Derivatives are financial contracts that source their value from an underlying benchmark; for commodity investors, assets such as oil, precious minerals, metals, or agricultural products could provide a baseline for valuation. These arrangements allow investors to assume a speculative position even if they don’t possess the underlying asset.
Synthetics, otherwise known as tokenised derivatives, apply this concept to the blockchain; every derivative receives a record on the blockchain and a corresponding cryptocurrency token. Like traditional derivatives, synthetics allow investors exposure to the price movement of commodity assets through the creation of collateralised debt positions (CDPs); investors do not need to own commodities to benefit from their value stability.
Synthetics solve every major accessibility problem small investors face when attempting to enter the exclusionary commodities sector. Through tokenised derivatives, investors can circumvent the eligibility restrictions and have more flexibility to leverage their investments; through synthetics, investors can provide liquidity, borrow, and speculate as they please. Synthetics will also solve fractional ownership of illiquid assets, as investors can access liquidity without the nuances of the real-world purchasing structures.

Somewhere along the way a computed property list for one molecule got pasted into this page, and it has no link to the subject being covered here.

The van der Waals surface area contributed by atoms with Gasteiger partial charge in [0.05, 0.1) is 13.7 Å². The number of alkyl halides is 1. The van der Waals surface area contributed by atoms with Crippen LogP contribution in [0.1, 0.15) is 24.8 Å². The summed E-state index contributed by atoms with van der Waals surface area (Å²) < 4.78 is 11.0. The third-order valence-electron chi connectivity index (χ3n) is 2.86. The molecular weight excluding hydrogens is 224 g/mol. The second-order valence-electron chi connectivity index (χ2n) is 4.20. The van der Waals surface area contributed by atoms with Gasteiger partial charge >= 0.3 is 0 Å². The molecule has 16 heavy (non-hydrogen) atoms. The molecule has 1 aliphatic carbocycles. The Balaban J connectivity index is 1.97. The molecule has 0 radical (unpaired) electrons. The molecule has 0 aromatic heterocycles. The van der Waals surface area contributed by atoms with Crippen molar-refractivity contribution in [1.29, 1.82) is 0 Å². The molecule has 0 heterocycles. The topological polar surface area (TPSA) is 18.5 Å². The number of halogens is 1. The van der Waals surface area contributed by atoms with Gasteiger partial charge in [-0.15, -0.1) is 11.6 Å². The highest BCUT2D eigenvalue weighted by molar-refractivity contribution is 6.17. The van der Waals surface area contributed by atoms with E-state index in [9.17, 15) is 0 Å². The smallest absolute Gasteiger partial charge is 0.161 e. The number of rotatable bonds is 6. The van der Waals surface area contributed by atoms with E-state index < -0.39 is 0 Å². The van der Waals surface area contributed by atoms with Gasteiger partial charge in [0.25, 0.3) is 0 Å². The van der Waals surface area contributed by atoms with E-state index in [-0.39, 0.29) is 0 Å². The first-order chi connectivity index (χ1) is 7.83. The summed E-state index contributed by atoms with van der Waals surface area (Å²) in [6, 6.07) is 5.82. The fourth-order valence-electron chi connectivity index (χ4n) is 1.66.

Synthetics provide an opportunity for financial stability amid continued inflation and economic uncertainty
Commodity synthetics can provide value to small investors who want to protect their fortunes from inflation’s rising tide — and, critically, the commodities market may be more likely to accept their investment amid 2022’s continued economic uncertainty.
Per a recent report published by the Asian Development Bank (ADB), rejection rates for trade finance soared to new heights during the pandemic. Over half (57 per cent) of surveyed banks and firms said that covid-29 had “worsened the shortage of trade finance support”, and 14 per cent of banks claimed that they “reduced capital availability to support trade”.
These funding gaps pose a significant problem for the commodities sector, which requires continual financing simply to meet its working capital requirements. In this context, synthetics don’t just pose an opportunity for small investors; they also provide a crucial alternative funding solution for the global commodities market.
2022 will prove to be a crucial trial period for synthetics. If investors and commodity enterprises successfully leverage tokenised derivatives, their collaboration could effectively democratise access to inflation-resistant commodity assets — and set the groundwork for a revolutionary bridge between DeFi and CeFi.